Department of Physiology
University of Minnesota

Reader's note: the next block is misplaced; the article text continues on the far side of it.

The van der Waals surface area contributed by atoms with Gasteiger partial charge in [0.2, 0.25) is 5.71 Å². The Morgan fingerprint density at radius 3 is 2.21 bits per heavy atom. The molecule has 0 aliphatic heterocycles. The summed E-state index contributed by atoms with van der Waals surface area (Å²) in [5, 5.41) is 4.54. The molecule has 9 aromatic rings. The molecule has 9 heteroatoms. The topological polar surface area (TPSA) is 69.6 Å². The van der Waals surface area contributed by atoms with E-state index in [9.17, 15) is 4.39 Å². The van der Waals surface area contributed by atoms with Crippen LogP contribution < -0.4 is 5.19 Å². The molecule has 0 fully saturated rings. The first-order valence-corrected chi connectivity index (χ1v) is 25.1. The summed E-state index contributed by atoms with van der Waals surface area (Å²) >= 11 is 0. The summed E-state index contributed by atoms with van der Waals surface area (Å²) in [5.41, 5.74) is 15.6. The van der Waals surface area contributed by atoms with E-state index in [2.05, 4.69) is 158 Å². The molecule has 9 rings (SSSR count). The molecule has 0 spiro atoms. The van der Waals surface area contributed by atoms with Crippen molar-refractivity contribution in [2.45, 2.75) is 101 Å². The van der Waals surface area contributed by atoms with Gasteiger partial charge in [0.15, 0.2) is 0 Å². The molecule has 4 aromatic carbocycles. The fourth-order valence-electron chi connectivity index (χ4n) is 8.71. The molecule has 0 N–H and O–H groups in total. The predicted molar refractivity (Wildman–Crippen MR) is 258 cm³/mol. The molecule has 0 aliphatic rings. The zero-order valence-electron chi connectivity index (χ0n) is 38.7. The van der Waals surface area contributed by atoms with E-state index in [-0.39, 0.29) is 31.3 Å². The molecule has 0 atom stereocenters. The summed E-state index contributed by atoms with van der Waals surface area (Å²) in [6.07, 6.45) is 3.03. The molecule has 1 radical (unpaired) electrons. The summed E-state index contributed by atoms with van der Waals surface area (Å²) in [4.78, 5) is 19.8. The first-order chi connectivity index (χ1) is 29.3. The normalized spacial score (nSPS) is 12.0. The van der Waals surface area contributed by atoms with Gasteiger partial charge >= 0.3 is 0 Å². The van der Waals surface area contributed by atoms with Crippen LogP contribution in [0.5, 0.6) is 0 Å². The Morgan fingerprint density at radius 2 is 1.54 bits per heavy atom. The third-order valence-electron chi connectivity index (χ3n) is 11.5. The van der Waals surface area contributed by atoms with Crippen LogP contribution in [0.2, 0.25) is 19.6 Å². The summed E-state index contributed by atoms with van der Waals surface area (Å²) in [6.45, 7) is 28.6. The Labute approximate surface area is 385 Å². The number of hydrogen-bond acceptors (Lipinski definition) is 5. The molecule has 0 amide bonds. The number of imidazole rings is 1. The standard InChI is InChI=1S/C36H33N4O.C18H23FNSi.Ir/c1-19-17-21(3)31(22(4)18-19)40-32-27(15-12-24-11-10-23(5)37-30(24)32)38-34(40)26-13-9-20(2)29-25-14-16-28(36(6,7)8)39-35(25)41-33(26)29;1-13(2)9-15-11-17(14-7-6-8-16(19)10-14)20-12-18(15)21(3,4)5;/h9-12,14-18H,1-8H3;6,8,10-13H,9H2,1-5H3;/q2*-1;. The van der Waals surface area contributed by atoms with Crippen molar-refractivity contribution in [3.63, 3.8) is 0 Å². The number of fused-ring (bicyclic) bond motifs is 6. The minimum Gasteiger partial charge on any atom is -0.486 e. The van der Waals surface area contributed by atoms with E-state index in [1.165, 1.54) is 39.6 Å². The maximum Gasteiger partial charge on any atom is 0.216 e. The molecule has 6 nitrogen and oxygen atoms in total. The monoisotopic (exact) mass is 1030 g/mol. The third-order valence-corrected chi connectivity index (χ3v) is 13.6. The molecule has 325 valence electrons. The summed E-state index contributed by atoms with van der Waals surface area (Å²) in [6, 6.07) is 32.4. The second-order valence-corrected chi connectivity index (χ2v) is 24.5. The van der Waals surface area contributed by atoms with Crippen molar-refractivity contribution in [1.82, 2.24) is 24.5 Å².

Streaming potentials arise from a coupling between ion flux and fluid movement. For example, suppose a fluid flow is produced in a cation selective ion channel by an applied osmotic pressure difference. The fluid flow will induce a drag force on the cations. If the membrane is under open circuit conditions (electrical current = 0), then an electrical potential must be developed that just balances the drag force so that the cation flux is zero. The classical theory of streaming potentials was developed for pores whose diameter was much larger than the ion radius (Kruyt, 1952, Colloid Science, Vol. 1, p. 204). In addition to the large pore radius requirement, the classical theory makes some very restrictive assumptions about the channel (e.g. a uniform constant surface charge) which are not satisfied by biological channels. At the opposite extreme, it can be shown that, for channels that are so narrow that the ion and water cannot pass around each other ("single-file condition", a very general theory can be derived that relates the streaming potential to the number of water molecules in the channel (Levitt, 1984, Cur. Topics in Memb. & Transp. V. 21, p. 181). Biological ion channels usually have relative wide mouth regions connected in series to a short "ingle-file"region. In order to interpret experimental streaming potential measurements on biological ion channels, it is usually assumed that the contribution of the mouth regions is negligible so that the potential arises only from the narrow single-file region. There is third theory that provides direct predictions of the streaming potential contributions of the wide mouth regions of biological ion channels (Levitt, J. Chem. Phys. 1990, V. 92, p. 6953). This result is based on a novel continuum type theory that is applicable to a wide range of pore sizes, varying from the classical limit down to biological ion channels.